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PROJECT OVERVIEW 

     

The PUCD project originated from growing interest in the sustainable development of upland and mountain areas that resulted from the discussions and actions related to Chapter 13 of UNCED's Agenda 21 ("Sustainable Mountain Development") and its follow-up (the "Mountain Forum"). 

The project consisted of three phases. The first phase (1992-1994) was conducted in Bolivia, Burundi, Nepal, Pakistan and Rwanda; the second phase (1995-1997) covered all first-phase countries, except for Rwanda, which, due to prevailing security conditions, was replaced by a new field component in Tunisia; the third phase (1998-2000) has been conducted in Bolivia, Nepal and Tunisia (the three countries with the greatest potential for effectively institutionalising the project approach and experience). PUCD experience in Burundi is being continued and expanded through UNDP and will probably be funded also by IFAD. In Pakistan, the PUCD project terminated in October 1999; however, the experience is expected to continue through CIDA and UNDP funding. 

The overall objective of the PUCD project has been to promote participatory and integrated watershed management (PIWM) as a means of ensuring the sustainable development of upland and mountain areas. Its immediate objectives were: 

  • to start-up and consolidate a cluster of PIWM pilot field experiences in specific upland areas of Bolivia, Burundi, Nepal, Pakistan and Tunisia;

  • to progressively incorporate lessons learned through these field experiences into decentralised local planning systems and into national policies for rural development and natural resource conservation; and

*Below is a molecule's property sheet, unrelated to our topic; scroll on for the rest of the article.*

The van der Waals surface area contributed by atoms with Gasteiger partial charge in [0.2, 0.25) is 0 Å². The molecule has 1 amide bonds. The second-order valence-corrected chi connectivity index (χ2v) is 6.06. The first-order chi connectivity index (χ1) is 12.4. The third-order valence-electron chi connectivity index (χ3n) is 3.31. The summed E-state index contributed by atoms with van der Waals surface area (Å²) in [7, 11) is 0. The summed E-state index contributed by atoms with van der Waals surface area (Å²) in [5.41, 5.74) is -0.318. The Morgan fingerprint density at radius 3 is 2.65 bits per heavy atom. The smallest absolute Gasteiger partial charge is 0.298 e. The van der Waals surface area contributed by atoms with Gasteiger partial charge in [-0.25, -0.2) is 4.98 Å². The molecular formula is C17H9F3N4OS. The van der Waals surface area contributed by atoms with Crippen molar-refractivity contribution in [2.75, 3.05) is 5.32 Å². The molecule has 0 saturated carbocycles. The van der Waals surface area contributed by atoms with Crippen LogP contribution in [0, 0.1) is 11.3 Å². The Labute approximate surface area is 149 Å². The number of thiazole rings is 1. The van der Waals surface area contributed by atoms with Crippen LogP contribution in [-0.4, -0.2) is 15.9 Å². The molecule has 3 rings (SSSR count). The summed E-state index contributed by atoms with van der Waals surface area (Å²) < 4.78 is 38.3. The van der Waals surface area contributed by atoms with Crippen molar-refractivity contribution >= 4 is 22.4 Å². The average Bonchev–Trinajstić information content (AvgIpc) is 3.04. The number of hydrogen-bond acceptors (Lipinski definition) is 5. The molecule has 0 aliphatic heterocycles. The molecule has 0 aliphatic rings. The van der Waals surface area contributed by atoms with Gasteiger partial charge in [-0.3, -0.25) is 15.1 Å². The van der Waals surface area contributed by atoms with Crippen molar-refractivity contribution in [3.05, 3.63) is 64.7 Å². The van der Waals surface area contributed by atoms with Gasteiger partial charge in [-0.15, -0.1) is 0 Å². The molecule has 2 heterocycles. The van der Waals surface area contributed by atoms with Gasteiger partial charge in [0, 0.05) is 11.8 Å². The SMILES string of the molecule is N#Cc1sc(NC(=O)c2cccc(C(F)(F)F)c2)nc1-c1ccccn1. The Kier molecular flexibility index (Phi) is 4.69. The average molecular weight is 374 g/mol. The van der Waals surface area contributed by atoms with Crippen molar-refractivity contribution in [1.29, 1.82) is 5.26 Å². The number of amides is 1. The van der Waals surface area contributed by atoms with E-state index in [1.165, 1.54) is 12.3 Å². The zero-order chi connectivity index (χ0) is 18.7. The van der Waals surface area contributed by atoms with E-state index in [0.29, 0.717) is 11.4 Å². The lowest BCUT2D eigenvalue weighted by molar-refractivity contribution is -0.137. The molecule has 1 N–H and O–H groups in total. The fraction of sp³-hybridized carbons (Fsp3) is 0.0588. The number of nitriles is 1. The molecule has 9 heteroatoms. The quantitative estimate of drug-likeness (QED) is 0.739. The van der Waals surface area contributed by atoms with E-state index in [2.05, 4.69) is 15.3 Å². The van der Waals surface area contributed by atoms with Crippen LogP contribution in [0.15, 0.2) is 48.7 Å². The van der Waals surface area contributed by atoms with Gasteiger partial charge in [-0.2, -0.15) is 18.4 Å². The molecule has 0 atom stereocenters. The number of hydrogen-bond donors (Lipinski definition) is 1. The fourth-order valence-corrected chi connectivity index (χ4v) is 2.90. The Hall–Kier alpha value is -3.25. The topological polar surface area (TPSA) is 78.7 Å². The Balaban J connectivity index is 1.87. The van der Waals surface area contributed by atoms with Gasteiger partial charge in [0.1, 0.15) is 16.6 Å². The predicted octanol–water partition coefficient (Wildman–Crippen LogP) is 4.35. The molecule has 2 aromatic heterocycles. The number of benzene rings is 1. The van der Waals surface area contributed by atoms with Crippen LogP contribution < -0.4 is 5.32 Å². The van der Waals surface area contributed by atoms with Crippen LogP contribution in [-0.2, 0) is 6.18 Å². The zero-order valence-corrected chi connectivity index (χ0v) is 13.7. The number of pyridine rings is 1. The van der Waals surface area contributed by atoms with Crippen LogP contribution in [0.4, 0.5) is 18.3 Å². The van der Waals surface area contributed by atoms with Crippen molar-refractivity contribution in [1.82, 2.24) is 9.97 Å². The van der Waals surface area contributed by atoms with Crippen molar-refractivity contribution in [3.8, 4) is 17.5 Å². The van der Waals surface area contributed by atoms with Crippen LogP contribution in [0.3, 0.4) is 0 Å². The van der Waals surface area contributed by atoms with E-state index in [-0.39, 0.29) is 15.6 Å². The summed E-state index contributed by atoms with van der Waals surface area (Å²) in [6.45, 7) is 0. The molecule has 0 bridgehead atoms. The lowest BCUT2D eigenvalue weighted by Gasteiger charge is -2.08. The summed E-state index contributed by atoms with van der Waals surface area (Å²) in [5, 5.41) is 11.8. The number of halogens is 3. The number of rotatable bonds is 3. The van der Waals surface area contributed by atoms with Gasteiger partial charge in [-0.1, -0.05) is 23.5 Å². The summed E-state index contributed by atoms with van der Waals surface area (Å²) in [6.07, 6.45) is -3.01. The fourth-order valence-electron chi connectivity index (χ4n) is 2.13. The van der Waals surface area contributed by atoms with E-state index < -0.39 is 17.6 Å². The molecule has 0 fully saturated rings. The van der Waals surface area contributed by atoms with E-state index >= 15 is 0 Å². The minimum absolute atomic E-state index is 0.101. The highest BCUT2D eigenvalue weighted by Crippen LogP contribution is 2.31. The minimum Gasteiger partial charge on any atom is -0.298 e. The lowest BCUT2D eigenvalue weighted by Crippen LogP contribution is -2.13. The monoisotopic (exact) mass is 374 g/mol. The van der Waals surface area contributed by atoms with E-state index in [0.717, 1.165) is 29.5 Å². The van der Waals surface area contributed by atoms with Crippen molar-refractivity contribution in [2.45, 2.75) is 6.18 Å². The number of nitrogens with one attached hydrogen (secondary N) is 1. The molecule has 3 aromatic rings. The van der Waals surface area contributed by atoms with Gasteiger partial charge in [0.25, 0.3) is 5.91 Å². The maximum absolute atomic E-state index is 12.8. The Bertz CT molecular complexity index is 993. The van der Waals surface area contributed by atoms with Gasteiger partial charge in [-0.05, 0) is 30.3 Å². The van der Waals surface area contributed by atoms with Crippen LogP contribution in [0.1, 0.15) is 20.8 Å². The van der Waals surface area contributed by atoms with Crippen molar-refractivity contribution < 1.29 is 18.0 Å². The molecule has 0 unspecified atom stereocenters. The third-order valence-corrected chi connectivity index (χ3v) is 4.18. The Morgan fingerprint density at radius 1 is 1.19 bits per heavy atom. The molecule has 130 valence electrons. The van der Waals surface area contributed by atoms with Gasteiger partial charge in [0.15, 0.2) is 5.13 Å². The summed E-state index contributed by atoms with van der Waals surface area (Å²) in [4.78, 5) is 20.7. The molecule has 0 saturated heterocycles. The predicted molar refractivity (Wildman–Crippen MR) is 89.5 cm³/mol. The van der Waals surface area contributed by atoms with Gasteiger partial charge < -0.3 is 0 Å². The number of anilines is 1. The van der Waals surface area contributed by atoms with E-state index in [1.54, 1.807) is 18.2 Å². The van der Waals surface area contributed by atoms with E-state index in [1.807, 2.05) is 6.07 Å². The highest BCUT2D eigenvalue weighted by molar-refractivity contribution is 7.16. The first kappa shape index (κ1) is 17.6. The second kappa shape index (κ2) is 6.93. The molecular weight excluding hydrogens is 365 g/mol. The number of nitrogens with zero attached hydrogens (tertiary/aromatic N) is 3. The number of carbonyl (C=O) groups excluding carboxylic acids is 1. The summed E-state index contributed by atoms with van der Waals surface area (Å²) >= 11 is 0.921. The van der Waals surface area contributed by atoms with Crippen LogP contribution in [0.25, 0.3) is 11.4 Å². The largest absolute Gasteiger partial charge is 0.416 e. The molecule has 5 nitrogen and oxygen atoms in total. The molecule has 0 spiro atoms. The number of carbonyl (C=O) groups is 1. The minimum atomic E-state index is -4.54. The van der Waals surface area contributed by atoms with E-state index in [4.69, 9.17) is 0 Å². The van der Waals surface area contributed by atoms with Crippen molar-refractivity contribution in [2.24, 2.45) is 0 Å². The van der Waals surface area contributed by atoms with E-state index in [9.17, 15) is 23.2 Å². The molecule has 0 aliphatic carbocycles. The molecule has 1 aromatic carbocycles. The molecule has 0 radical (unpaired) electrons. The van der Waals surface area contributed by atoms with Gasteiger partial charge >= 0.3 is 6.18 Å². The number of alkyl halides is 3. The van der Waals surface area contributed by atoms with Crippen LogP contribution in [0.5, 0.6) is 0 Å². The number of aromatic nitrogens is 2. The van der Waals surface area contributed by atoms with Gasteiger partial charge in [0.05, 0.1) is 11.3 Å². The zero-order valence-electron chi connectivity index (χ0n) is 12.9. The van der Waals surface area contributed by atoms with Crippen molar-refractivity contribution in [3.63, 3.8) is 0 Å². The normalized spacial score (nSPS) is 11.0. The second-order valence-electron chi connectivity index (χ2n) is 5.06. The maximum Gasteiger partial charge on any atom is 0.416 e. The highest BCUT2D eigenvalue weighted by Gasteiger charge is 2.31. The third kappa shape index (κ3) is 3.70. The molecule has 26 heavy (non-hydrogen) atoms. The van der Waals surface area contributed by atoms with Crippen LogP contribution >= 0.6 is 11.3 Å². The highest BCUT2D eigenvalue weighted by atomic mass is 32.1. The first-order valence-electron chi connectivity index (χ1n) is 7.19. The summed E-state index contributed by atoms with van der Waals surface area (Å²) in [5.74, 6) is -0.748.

• to disseminate at the global level information on the methods, techniques and tools validated by field experience, through technical publications, training and communication materials. 

The project was conceived as a pilot, process-oriented initiative aimed at extracting methodological lessons on integrated and participatory watershed management from practical experience. At the field level, management has been, to the greatest extent possible, based on the principles of action-learning. Within the framework of a flexible project document, yearly workplans for each of the five national field components have been prepared through participatory assessment, planning, implementation, evaluation and re-planning exercises, which have involved a variety of local stakeholders (i.e. communities, grassroots organizations, government line-agencies, local authorities, NGOs and other development agencies). The role of each National Field Team (NFT) has essentially been to facilitate this process and to ensure that lessons learned could also be applied outside project areas. The small budget available for directly supporting field activities (ranging from 50,000 to 80,000 US$ annually for each field component), has mainly been used to catalyse the mobilisation of local resources (including local materials and labour from the communities and regular programme resources from concerned line-agencies), NGOs or other national and international projects and programmes.